Conserving Appalachia: Land Trusts Strive To Protect Natural Areas

The Foothills Conservancy protects this section of the Wilson Creek area managed by the Wildlife Resources Commission. Photo by Kevin Knight

The Foothills Conservancy protects this section of the Wilson Creek area managed by the Wildlife Resources Commission. Photo by Kevin Knight

Story by Julie Johnson

Thanks to organizations like the Blue Ridge Conservancy, land trusts have protected hundreds of thousands of acres in Appalachia from development—and counting.

In North Carolina, the Blue Ridge Conservancy— recently formed from the merger of two existing organizations—has collectively protected over 15,000 acres of rural and scenic land in the northwestern corner of the state since the late 1990s.

“Our aim is to preserve the land from development and to maintain a heritage of farmland for years to come, which in turn benefits not only us as human beings, but also wildlife on large scale,” said Blue Ridge Conservancy Board Member Hanes Boren.

Land trust organizations partner with private landowners to protect natural areas from development by acquiring acreage through conservation easements, which are either purchased by the organization or donated by the landowner. The organization gains control of protecting the land while the private individual retains ownership.

These agreements typically prevent any development or other actions that would interfere with conservation efforts or affect biodiversity and migration routes.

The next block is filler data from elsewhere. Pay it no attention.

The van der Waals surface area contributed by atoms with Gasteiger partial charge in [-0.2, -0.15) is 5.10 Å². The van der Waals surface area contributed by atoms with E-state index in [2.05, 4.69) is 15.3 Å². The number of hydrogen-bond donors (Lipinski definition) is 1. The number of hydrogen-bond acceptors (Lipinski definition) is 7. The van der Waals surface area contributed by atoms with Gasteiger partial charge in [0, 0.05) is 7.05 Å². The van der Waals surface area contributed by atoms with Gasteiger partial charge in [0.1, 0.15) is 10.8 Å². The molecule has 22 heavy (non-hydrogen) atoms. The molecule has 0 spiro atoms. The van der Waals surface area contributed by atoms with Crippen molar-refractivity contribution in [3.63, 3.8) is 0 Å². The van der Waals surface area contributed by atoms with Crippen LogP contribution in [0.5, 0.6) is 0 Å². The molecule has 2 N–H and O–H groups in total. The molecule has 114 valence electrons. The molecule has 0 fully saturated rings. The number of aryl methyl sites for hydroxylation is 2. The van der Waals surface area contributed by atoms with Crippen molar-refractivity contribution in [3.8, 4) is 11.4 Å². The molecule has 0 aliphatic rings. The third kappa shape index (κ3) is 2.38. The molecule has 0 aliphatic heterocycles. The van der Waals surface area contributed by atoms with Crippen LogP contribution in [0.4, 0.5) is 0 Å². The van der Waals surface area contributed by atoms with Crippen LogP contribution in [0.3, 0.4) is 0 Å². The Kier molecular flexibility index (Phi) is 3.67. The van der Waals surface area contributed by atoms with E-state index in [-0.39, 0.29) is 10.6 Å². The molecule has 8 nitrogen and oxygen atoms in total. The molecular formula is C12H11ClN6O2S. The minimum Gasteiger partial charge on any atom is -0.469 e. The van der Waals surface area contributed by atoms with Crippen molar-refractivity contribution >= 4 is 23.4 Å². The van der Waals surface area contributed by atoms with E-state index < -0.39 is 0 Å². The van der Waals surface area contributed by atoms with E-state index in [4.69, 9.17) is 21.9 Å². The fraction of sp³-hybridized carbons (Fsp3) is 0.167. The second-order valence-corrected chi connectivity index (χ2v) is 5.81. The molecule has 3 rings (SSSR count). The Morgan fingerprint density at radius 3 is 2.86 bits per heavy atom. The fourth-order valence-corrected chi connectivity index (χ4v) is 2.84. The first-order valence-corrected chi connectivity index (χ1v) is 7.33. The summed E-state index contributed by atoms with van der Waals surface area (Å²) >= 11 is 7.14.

And it’s not just for the short-term: Even if the land is sold or passed to family members as inheritance, the terms of the easement are still binding.

One of the most well-known national land trust groups is The Nature Conservancy, a non-profit organization that has acquired—and protected—hundreds of thousands of acres in the last 40 years.

Other Appalachian land trusts include:

Tennessee: The Land Trust for Tennessee works throughout the counties of middle and eastern Tennessee to protect rare habitats and important agricultural areas. The trust recently acquired farmland in Greene County that will help protect the fertile area from development and preserve two endangered species in the Little Chucky Creek.

Ohio: The Richard and Lucile Durrell Edge of Appalachia Preserve is owned by the Ohio chapter of The Nature Conservancy and the Museum of Natural History and Science. To date, it is the largest privately owned pro- tected natural area in Ohio. The area provides a habitat for over 100 species of rare plants and animals.

Kentucky: The Kentucky National Lands Trust organization is working to connect existing protected areas on Pine Mountain. The linked system of lands will conserve a 110-mile migratory path. Areas within the forest block will be designated as Kentucky State Nature Preserves.

West Virginia: The West Virginia Land Trust holds a number of easements, many protecting lands adjacent to state and national parks and forests. The Trace Fork Canyon easement allowed the landowner to open up a pre-historic Indian trail for public access.

Virginia: The Land Trust of Virginia promotes a project called the Appalachian Trail Buffer Initiative. Easements in this area are acquired to protect properties near the trail that provide a natural buffer between it and developed areas.

North Carolina: The Foothills Conservancy is working to protect lands in seven counties. In 2007, they helped facilitate a transfer of 43 acres to the Blue Ridge Parkway.


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